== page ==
Looking out of the biggest cave into the shell of the burned brewery, almost 125 years after it was destroyed by fire.
SFAAP’s iconic smokestacks. You’d notice if you drove past this on the highway.
Beside the shaft building are two fans on skids, indicating they were used underground.
Beds line a basement room that is part way between the concepts of inside and outside. Boards and bricks were falling while I was photographing it—stay out.
“It must have been beautiful once.” “Yeah, especially in the winter.”
The west portal of the tunnel is open, and if it wasn’t for the rough track, I would think by looking at it that a train could be coasting up behind me any moment. Mamiya 6/Portra 160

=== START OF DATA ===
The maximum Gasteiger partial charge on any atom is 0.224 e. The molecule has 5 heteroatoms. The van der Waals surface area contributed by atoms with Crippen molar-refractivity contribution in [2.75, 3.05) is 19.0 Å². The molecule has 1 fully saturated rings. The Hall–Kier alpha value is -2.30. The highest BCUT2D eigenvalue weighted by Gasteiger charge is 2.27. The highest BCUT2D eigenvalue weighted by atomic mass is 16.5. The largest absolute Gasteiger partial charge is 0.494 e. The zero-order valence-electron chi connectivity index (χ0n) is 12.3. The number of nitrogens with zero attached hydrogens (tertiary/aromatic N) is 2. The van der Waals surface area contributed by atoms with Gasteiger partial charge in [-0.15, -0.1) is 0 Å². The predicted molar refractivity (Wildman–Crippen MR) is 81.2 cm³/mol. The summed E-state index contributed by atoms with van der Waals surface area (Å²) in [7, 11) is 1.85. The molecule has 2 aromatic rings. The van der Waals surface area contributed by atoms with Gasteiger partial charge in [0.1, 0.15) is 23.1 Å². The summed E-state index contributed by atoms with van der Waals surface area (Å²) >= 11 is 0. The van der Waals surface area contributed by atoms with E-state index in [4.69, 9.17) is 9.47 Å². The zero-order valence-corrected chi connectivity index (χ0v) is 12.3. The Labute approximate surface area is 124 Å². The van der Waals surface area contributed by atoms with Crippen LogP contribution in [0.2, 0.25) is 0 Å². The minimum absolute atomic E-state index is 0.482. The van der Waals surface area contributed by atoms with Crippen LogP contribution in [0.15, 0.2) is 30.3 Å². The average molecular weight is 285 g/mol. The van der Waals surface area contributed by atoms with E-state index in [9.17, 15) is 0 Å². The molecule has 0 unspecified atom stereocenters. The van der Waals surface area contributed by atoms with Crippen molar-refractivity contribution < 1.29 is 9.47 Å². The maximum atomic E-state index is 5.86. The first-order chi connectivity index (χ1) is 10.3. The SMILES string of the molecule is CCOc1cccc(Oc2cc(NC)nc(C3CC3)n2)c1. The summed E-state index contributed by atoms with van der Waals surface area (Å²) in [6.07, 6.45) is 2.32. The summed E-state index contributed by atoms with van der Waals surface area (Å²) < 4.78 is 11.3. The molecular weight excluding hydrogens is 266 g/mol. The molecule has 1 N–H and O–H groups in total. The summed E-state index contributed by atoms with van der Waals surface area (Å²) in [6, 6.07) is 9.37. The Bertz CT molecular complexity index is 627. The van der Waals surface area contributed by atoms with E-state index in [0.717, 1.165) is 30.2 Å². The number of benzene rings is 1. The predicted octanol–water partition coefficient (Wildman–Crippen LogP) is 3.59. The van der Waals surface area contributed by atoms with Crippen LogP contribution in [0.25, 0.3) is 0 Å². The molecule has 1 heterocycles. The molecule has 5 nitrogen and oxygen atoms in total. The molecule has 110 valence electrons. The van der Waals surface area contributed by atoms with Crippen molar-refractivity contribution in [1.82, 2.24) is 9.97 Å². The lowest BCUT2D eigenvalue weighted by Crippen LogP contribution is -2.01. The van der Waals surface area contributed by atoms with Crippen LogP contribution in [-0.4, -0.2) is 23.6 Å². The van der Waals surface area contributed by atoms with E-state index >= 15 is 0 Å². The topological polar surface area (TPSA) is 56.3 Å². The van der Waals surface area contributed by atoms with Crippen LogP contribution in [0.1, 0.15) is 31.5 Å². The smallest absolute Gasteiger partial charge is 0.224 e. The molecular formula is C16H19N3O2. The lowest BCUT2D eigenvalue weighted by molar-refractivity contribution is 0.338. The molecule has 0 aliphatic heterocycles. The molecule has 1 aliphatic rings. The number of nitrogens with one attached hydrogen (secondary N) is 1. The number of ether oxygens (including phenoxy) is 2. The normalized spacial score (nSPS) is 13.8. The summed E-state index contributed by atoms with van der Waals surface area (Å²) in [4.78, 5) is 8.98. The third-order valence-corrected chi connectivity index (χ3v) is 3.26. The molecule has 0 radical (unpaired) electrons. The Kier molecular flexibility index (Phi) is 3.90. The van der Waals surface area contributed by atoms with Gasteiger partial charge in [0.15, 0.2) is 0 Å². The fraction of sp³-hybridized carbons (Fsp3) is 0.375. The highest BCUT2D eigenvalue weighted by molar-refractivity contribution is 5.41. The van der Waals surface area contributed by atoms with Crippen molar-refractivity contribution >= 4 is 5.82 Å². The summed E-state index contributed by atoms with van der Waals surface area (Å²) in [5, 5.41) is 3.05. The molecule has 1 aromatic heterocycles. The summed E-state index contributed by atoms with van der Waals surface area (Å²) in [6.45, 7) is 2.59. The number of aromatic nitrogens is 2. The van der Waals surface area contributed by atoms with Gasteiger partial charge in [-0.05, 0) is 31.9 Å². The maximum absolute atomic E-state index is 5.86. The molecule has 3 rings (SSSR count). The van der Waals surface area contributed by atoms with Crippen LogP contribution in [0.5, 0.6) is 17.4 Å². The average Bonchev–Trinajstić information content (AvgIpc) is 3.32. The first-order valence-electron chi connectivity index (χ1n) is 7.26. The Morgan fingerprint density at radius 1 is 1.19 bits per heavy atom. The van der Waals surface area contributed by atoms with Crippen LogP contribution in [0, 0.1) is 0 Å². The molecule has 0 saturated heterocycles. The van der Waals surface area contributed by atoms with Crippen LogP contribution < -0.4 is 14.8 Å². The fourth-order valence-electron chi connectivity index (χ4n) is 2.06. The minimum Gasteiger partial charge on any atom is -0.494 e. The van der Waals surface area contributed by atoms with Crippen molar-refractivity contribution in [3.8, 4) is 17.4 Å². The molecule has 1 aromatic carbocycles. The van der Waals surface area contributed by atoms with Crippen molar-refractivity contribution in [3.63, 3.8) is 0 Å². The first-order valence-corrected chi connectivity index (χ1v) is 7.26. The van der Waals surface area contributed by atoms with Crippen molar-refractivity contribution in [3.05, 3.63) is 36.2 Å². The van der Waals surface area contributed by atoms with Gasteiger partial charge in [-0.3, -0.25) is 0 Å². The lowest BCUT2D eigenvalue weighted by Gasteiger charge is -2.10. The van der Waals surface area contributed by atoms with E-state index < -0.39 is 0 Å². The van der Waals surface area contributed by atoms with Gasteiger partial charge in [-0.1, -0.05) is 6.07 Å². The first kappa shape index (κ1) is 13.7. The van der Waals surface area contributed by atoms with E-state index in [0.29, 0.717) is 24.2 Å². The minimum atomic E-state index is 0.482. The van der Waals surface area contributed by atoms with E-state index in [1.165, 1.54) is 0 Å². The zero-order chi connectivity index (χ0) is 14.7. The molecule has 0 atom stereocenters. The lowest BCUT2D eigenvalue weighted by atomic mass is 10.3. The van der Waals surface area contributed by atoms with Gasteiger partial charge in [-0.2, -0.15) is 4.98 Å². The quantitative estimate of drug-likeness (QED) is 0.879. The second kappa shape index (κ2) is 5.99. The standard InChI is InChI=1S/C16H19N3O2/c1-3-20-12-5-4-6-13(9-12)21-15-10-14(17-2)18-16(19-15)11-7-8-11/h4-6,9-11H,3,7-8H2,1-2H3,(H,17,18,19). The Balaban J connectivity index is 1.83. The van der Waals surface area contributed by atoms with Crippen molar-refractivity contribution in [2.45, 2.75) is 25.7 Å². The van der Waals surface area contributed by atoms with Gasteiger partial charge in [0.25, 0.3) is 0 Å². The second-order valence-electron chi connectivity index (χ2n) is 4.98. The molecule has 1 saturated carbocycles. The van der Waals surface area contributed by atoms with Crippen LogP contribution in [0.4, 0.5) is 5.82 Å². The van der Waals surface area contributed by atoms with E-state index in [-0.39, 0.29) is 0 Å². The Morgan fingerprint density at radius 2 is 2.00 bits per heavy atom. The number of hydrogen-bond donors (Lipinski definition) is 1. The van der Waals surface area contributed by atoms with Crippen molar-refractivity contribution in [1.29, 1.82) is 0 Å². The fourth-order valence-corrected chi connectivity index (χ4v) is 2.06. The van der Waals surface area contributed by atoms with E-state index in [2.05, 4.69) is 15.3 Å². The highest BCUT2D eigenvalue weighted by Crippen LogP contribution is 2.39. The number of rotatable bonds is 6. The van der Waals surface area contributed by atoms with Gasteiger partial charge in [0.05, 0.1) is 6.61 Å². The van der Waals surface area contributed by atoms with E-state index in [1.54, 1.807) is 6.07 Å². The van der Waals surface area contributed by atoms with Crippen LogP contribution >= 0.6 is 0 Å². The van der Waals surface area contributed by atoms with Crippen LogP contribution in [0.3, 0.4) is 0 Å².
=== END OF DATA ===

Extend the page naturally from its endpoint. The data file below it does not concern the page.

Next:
A panoramic view of the sintering plant’s gas plant (?). Everyone who visits must get a picture of these rusty smokestacks!
The big door at the bottom of the concentrator was where a tram once connected to lower the (pre-) processed ore into the river valley, where the railroad was. It’s unclear whether this ever connected directly to Eureka’s Sunnyside mill, although it’s possible.
Off the beaten path is this old LTV sign. Now it points to a ghost town and dead dock.